This historical marker was dedicated in 1953 in commemoration of a battle that occurred during the Creek Indian War of 1813-1814. This conflict pitted Creek Indians aligned with the United States against a faction of Creeks known as the Red Sticks who had recently attacked a pair of forts and settlements. The battle was part of the larger conflict between settlers and Native tribes that erupted during the War of 1812. The marker shares the actions of General Andrew Jackson who led volunteers of the Tennessee Militia and allied Creek Indians in the battle against the Red Stick warriors. The Battle of Talladega was a victory for U.S. forces that led to the surrender of the Red Sticks at the Battle of Horseshoe Bend in 1814. The Creek Indian War saw shifting alliances with Native Americans in the area, culminating with most Creek allying with the U.S. and against the British during the War of 1812. Although this alliance secured trade benefits for the Creek and gave them advantages over area tribes, the growth of the United States shifted the balance of power. Despite supporting the United States against the Red Sticks, the Creek shared the same fortune as other Native tribes.
The Creek War can be understand partially as a civil war among Creeks who supported the National Council of Creeks and had an alliance with the United States, and a new faction of Creeks who rose up in rebellion against this alliance. The rebel faction among the Creek became known as Red Sticks, a name that referred to the color of the clubs they carried as weapons. Fearing Native Americans in the southern regions would join the British, the US rushed to form an alliance with the Creek against the Red Sticks. This division between the Creek demonstrated the difficult position of the Creek in forming vital alliances that connected them to weapons and supplies, especially following the defeat of Britain in the War of 1812.
The Creek National Council agreed to a treaty with the US and accepted payments for use of their hunting lands. While this provided them with supplies, it also increased their dependency on trade with the US. Other tribes in the Creek Nation did not agree with this tactic, especially as more American settlers were expanding and encroaching on Native American lands. A small band of Creek warriors murdered two men along Federal Road as well as two families near a settlement at Duck River in Tennessee territory. Benjamin Hawkins, a Federal Indian Agent, requested the Creek National Council to act and execute the guilty party under threat of federal intervention. Eight Creeks were executed as a result. Ignoring the threat of retribution, another band of Creek warriors murdered more American settlers in 1813. Again Hawkins demanded immediate execution of the offenders who were mainly from the Upper Creek Towns. The Creek National Council complied to preserve peace, but the decision to execute Creek Indians at the demand of the US led to a division of the Creek Nation.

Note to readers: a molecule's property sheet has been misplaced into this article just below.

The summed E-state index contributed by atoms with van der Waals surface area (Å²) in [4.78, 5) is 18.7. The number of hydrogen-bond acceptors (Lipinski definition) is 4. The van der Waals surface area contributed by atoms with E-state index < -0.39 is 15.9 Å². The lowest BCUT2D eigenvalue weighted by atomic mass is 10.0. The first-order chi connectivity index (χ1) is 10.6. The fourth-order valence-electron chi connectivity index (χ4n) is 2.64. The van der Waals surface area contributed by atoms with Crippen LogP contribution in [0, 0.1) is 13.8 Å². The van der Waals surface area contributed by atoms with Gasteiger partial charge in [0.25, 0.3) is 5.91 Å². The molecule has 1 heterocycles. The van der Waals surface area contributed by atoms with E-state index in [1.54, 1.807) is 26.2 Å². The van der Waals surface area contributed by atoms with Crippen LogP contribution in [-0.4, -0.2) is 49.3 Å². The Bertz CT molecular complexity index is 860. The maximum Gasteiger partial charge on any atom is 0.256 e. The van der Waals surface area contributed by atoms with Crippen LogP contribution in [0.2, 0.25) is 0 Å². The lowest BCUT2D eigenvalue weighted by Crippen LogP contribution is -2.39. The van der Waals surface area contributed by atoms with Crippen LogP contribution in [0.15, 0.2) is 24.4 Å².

On July 27, 1813, an attack by Mississippi militia on Creek Indians who had defected from the Creek alliance and were seeking aid from the Spanish occurred at Burnt Corn Creek. These rebels, soon to be known as Red Sticks, turned their fury on settlers and Creek around Fort Mims on August 30, 1813. The attack left 250 dead and 100 taken prisoner by the Red Sticks. The Red Sticks continued their warfare against American settlers along the Chattahoochee River, increasing their support among other Native Americans in the area in ways that represented a significant threat to area settlers. As a result, volunteer militia and US troops organized a response. On November 3, 1813, Jackson sent his Cavalry commanded by John Coffee to Tullusahatchee. In the resulting battle 186 Red Sticks were killed, including women and children, and 84 Red Sticks were taken prisoner. Among the men dispatched was the famous David Crockett who criticized the conduct of the battle. We shot them like dogs, Crockett exclaimed. A short time after Tullusahatchee, the Red Sticks were besieging US-allied Creeks at Talladega near Fort Leslie.
Jackson set out from Fort Strother for Talladega. On November 9, 1813, Jackson encircled the Red Sticks at Talladega with 1200 Infantry and 800 of Coffee's Cavalry. Killing 300 Red Stick warriors in the battle, Jackson's troops ended the siege of Fort Leslie. However, three of Jackson's companies of militia defied orders and retreated. A gap formed in his forces and this gap allowed hundreds of Red Sticks to escape. Jackson retreated due to the needs of the wounded and low supplies, but the battle would still be considered a victory.
The liberation of the Creek at Fort Leslie strengthened ties between the Creek Nation which proved critical to US efforts against the Red Sticks. The one-sided battle also created substantial losses for the Red Sticks leading to American advantages in terms of manpower that culminated in the US victory at the Battle of Horse Shoe Bend. Horse Shoe Bend would be the final battle of the Creek War and the victory spread Andrew Jackson's fame. Once an obscure local politician and military leader, Jackson's reputation as an Indian fighter led to his election as President of the United States. As President, Jackson signed the Indian Removal Act and supported numerous policies that forced the Creek and other tribes to abandon their lands in the region.